I believe it is important that you remain grounded and not become a person you don't want to be. Personally I am quite critical of myself and keep my head on my shoulders.

Besides I feel it is important to be honest. It makes a lot of difference.

What has been your most memorable ad shoot?
It has to be the Pepsi ad with Shah Rukh Khan. Like all the girls I know, I absolutely adore Shah Rukh Khan. So for over two weeks I was fretting in anticipation. When the day arrived I was at the shooting floor at 7.30 am sharp.

The other girls and I were getting ready when we heard that Shah Rukh was in his van getting his make-up done.

Then at around eleven the entire set went silent. No one spoke and all heads turned to one direction. Someone said Mr Khan had arrived.

Shah Rukh walked towards us in costume and was introduced to us. He shook our hands and we went back to our positions. The moment I reached the spot I started hyperventilating. I couldn't believe I'd met Shah Rukh Khan! It was such an overwhelming feeling I couldn't hold back my tears. It took some half hour of pleading before I was consoled!

'Being skinny helps for modelling, but not for films'

How do you keep yourself fit? What's your diet like?
I've always been skinny, so the challenge for me has been to put on weight. If you're a model it is fine to be that way but if you want to get into films it doesn't always work.

My day starts with breakfast, which would be anything that my mother makes -- be it upma or idli or eggs and toast. There are times when I skip breakfast too, which is not such a good idea.

For lunch it is usually chapatti, rice, dal and subzi. Evening snack usually ends up being a glass of milkshake, which is essentially so I put on some weight. And dinner is almost similar to lunch.

What about your workout?
Again, the idea behind working out for me is to put on weight. So I don't do a lot of cardio. The only cardio exercise I engage in is dancing. Otherwise I do weight training every alternate day -- once for my upper body and then for my lower body. I also practice yoga, which keeps me calm.

What is your personal sense of style?
Simple, classic and elegant. When I'm not working I like being in a pair of comfortable jeans and a top.

Tips on staying beautiful

  • Wash your face a lot
  • Cleanse, tone, moisturise your skin
  • Drink lots of water
  • Always do some form of exercise
  • Eat right
  • Remain positive and happy
  • Keep friends close and family closer

What would you advise budding models?
It is important to be well groomed. Be honest with yourself. Believe in yourself and don't always listen to what people have to say. Be good at your job and don't think you'll get it easy. Remain rooted and most of all be patient because things might not always work out the way you want them to.

What do you do when you are not working?
Right now I'm into watching soccer and clay moulding. But it wholly depends on my mood. I've been into reading, before that I was into Farmville then it was watching television and talking on the phone! I come from a close-knit family so we like eating out, checking out malls and watching movies.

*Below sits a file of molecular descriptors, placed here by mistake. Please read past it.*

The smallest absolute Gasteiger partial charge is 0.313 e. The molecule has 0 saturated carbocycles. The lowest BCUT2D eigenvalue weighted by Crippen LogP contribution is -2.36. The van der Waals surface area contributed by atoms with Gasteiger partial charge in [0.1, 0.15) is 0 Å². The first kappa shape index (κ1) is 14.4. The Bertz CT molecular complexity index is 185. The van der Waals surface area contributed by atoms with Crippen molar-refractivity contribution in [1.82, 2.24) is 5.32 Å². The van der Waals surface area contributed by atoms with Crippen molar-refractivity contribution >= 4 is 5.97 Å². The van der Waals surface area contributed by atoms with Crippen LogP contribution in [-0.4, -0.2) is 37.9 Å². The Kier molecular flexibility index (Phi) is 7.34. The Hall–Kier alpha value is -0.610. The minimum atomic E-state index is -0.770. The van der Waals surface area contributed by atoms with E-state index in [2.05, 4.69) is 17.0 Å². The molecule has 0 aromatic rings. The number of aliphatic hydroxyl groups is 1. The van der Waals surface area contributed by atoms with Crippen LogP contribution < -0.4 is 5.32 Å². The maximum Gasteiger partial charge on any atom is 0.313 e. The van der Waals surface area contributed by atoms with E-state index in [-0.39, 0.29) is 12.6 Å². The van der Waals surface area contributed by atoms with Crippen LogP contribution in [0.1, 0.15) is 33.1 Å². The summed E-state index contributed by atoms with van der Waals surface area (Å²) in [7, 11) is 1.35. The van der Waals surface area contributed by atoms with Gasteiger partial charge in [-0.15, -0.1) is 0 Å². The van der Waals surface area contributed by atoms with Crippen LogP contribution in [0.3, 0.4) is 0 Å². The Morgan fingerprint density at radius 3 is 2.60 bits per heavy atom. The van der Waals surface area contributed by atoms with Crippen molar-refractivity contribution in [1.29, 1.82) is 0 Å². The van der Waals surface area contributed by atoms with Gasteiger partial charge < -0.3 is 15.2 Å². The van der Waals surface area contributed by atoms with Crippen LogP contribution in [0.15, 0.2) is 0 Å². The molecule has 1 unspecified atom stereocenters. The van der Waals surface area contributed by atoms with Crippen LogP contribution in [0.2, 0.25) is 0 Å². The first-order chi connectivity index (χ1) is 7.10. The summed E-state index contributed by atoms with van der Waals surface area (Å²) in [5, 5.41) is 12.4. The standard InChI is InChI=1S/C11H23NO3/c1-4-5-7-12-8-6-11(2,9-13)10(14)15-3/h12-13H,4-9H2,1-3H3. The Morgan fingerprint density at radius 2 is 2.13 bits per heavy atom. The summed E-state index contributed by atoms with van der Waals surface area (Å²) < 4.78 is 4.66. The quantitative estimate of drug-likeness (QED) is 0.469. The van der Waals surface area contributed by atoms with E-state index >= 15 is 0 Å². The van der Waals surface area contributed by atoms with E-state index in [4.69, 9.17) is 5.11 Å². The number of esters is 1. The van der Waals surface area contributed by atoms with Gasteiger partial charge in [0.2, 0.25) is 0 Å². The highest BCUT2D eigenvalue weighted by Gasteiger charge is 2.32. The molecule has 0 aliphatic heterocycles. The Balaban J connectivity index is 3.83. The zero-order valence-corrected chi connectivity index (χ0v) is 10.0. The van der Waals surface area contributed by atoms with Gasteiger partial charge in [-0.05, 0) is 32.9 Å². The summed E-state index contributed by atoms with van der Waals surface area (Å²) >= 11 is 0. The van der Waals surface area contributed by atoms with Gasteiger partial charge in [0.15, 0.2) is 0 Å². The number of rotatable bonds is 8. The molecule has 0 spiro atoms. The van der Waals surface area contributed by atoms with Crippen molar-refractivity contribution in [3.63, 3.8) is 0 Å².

Any embarrassing at-work moments?
Oh, there are tonnes of them! I am really bad at names so there have been times when I have been speaking with someone for hours affectionately and I address him/her with the wrong name. It gets really embarrassing but I just cannot remember names!

When did you first realise you were famous?
The thing is I look very different from what I am before the camera. So not many people recognise me. That has been an advantage because I'm pretty much a fresh face. I've done 94 advertisements and the work isn't stopping. So it's good.

What about films? Have any offers materialised?
Yes. I have shot two films -- both of them are in post-production. There's one called Yeh Fasle where I am the protagonist and Anupam Kher plays my father.

I've also just completed shooting for a comedy called Sharafat Gayi Tel Lene. It stars Zayed Khan and Ranvijay.

What are your future plans?
I don't plan for the future because things always turn out to be the opposite of what I've planned for.

Quick take

Your favourite cuisine: Chinese

Your favourite drink: Pepsi

You love hanging out at: Mocha in Mumbai and Casa Piccola in Bengaluru

The most frequently played songs on your iPod: Something Stupid by Robbie Williams and Nicole Kidman, Fate of Black by Metallica and all songs by Eminem

Favourite movies: Dilwale Dulhaniya Le Jayenge and Sound of Music

Best looking Bollywood actors according to you: Madhuri Dixit, Rani Mukerji, Priyanka Chopra, Kareena Kapoor and Preity Zinta

Favourite books: Harry Potter (series) and all of Sidney Sheldon

The make-up accessories you simply cannot live without: Kajal and lip-gloss

One thing you cannot leave your home without: My cell phone

Your biggest indulgence so far: Chocolates

Your biggest challenge: An intense scene with Anupam Kher in Yeh Fasle.

Your idea of a perfect day: Wake up late, laze around, have lunch, sleep, loaf around in the evening, have dinner out and return home.

Your idea of a perfect date: If the company is good an ideal date could be anything from a game of basketball to a long drive.

Your idea of the perfect man: Shah Rukh Khan in DDLJ

Biggest turn-ons in a man: Good hair and good manners

Biggest turn-offs in a man: Ego

In your spare time you: Play Farmville!

Your biggest fear: That something bad will happen to the people I love.